Regent’s Office of Military & Veterans Affairs Hosts Military JAG Info Session
Members of the United States Armed Forces are trained to uphold the values and protection of the United States. In the same light, lawyers are trained to uphold the nation’s Constitutional integrity. It takes a distinguished class of individuals to do both.
On Tuesday, March 17, Regent University’s Office of Military & Veterans Affairs with Regent University’s School of Law (LAW) Career & Alumni Services hosted the Military Judge Advocate General’s Corps (JAGC) information session for those individuals hoping to serve their nation in the Corps.
A group of five panelists representing the U.S. Army, U.S. Navy, U.S. Air Force, U.S. Coast Guard and U.S. Marine Corps shared their experiences as their work as JAGC officers and guided prospective and current law students through the application process.
“I’ve enjoyed the very diverse practice,” said CPT Sherod Davis, JAGC, USA ’05 (LAW). “As a very young attorney, you get a lot of practical practice early on in your experience.”
“It’s a unique job because not only are you an attorney – you have your duties to your clients and bar association; but you’re also an officer,” said LT Chris Caetano, JAGC, USN. “It’s a nice balance of the values they teach at Regent.”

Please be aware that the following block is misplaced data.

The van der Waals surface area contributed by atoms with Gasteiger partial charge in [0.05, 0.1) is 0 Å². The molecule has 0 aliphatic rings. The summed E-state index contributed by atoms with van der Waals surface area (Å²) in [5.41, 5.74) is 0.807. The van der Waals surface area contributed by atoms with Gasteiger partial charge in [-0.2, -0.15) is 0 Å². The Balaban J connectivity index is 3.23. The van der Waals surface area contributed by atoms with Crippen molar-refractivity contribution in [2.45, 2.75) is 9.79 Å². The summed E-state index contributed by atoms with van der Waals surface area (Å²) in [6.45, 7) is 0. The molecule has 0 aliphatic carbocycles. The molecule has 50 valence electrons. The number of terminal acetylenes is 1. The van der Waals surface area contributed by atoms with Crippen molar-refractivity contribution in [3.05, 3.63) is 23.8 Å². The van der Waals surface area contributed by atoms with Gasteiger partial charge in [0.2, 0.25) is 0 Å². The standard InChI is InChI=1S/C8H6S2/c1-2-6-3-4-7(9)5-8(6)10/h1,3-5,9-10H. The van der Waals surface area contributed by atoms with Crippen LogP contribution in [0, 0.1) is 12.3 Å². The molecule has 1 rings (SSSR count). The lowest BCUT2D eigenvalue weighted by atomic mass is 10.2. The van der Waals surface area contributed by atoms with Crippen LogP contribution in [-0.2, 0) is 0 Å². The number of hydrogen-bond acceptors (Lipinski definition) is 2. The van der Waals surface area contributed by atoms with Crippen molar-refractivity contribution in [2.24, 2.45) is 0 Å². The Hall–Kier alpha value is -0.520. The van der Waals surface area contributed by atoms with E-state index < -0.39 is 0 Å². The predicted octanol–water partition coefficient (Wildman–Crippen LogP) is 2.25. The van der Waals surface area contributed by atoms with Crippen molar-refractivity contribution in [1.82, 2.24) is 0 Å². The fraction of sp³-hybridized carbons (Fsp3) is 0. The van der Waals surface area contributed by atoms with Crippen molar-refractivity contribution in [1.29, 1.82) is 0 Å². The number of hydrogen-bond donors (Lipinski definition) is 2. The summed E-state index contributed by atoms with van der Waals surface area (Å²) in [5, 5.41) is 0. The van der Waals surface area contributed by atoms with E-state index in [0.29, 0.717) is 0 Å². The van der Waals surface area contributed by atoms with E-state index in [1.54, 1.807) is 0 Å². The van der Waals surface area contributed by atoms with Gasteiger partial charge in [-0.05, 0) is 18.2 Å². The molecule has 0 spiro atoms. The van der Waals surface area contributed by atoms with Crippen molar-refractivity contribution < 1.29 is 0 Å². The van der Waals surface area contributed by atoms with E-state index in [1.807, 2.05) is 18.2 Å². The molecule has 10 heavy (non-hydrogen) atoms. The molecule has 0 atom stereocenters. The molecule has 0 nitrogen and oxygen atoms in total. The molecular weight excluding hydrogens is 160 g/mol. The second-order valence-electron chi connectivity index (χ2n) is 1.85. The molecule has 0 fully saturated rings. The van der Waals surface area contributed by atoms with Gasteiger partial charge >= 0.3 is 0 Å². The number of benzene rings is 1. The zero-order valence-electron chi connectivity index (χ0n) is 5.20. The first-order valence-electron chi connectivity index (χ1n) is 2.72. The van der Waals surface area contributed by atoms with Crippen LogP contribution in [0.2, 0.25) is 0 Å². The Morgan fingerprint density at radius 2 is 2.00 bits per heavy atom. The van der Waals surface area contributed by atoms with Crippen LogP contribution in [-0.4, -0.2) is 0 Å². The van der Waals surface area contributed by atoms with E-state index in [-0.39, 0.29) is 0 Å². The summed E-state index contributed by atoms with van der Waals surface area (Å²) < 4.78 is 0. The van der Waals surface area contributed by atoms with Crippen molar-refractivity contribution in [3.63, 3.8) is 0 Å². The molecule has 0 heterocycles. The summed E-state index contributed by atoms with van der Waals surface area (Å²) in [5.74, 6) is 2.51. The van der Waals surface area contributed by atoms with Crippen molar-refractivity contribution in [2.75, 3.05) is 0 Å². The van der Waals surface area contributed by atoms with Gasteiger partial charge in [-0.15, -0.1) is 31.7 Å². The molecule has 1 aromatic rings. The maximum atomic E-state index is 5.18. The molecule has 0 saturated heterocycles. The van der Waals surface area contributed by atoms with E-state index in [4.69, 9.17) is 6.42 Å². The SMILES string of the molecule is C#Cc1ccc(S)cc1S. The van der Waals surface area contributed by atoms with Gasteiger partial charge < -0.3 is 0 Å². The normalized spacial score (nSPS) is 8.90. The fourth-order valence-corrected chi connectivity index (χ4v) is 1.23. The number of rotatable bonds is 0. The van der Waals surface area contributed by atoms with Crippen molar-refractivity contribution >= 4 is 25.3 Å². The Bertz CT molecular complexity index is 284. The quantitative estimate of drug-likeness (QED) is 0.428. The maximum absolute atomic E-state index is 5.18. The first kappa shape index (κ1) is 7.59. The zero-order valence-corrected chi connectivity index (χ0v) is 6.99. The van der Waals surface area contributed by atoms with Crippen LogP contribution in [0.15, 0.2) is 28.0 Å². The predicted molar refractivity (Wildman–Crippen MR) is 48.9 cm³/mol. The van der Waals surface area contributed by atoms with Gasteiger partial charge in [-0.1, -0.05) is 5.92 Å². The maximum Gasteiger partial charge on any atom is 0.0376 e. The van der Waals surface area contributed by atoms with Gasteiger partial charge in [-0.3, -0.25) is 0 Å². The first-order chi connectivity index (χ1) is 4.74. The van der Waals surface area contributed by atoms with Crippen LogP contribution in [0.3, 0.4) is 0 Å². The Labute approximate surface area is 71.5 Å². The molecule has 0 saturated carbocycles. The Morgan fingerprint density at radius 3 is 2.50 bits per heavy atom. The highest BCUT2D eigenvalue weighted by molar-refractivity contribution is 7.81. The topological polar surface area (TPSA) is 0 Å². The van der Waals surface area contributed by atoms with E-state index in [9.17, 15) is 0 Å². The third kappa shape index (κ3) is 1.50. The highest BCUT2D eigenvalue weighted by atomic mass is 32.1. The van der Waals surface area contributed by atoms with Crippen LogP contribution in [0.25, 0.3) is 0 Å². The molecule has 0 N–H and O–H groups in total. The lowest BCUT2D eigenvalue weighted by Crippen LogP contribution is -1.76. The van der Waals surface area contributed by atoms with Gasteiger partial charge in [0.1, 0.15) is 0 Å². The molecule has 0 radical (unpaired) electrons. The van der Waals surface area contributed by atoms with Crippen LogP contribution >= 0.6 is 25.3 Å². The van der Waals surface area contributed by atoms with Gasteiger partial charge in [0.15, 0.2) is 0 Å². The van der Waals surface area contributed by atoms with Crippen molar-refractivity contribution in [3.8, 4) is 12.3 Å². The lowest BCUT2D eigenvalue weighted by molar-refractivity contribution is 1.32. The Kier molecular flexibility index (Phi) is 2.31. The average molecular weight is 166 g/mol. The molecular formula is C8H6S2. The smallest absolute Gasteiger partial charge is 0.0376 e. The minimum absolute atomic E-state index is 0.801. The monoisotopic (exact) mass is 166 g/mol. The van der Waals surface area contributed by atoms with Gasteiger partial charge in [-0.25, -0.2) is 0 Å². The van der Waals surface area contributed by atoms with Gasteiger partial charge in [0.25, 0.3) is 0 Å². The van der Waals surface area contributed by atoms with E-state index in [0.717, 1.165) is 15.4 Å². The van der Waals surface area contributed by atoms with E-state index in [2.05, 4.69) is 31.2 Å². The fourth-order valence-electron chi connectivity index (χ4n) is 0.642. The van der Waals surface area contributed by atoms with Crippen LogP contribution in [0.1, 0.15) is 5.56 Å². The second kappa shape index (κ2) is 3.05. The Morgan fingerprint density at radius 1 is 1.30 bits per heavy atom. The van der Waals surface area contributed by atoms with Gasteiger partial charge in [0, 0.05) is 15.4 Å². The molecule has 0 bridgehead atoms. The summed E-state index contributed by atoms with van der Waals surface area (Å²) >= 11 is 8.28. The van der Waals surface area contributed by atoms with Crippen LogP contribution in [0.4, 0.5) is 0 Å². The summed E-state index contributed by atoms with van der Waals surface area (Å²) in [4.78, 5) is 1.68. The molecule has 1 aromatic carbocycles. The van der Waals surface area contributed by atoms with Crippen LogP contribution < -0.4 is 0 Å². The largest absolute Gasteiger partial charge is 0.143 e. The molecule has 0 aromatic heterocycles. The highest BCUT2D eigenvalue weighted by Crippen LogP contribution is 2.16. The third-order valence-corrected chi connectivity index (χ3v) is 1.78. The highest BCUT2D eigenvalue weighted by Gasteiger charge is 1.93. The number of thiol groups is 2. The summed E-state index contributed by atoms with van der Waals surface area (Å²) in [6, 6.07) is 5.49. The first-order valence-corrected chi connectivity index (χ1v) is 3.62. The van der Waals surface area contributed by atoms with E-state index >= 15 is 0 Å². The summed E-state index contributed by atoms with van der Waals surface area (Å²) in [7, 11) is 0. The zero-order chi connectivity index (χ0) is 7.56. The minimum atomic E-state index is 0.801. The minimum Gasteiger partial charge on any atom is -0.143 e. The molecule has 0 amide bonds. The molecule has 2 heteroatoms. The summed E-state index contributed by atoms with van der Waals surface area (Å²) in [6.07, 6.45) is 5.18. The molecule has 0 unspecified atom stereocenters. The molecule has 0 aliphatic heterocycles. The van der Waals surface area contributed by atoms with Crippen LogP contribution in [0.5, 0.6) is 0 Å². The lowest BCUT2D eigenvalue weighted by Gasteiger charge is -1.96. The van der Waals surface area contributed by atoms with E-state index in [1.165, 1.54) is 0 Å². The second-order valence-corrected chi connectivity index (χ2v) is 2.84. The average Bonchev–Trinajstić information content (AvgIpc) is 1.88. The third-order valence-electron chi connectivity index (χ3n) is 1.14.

The most important of these qualities the panelists agree on across the board? Leadership.
“You’re going to be working with people whom you’ve never met before and solving some very serious problems,” said Caetano.
Each panelist agreed that leadership skills work hand-in-hand with oral and advocacy skills. According to Capt. Katherine Edwards, JAGC, USAF, the ability to communicate is crucial for the job of a JAG, because she works with so many people with different backgrounds.
“The people that we get to work with on a daily basis are the most fun thing about being a JAG,” said Edwards. “Take every opportunity you have to hone in those skills now. That’s going to help you out very early.”
“These are the skills you need to aspire to have and hold dear,” added Caetano.
Panelists agreed that each branch of the Armed Forces is looking for individuals with strong character and a passion for service to the United States. While passing the bar and having good grades in law school are important, the most crucial characteristic a potential JAG could show their respective branches is to prove their burning desire to be a service person first.
“You’re going to be challenged in leadership, academics and physical training,” said Jefferson Kaster, USMC (Ret.), director of Law admissions and former Judge Advocate for the Marine Corps. “You’re going to be screened and evaluated to see if you have what it takes. You have to be a Marine first. That’s the only way to be a Judge Advocate.”
Learn more about Regent University’s Office of Military & Veterans Affairs.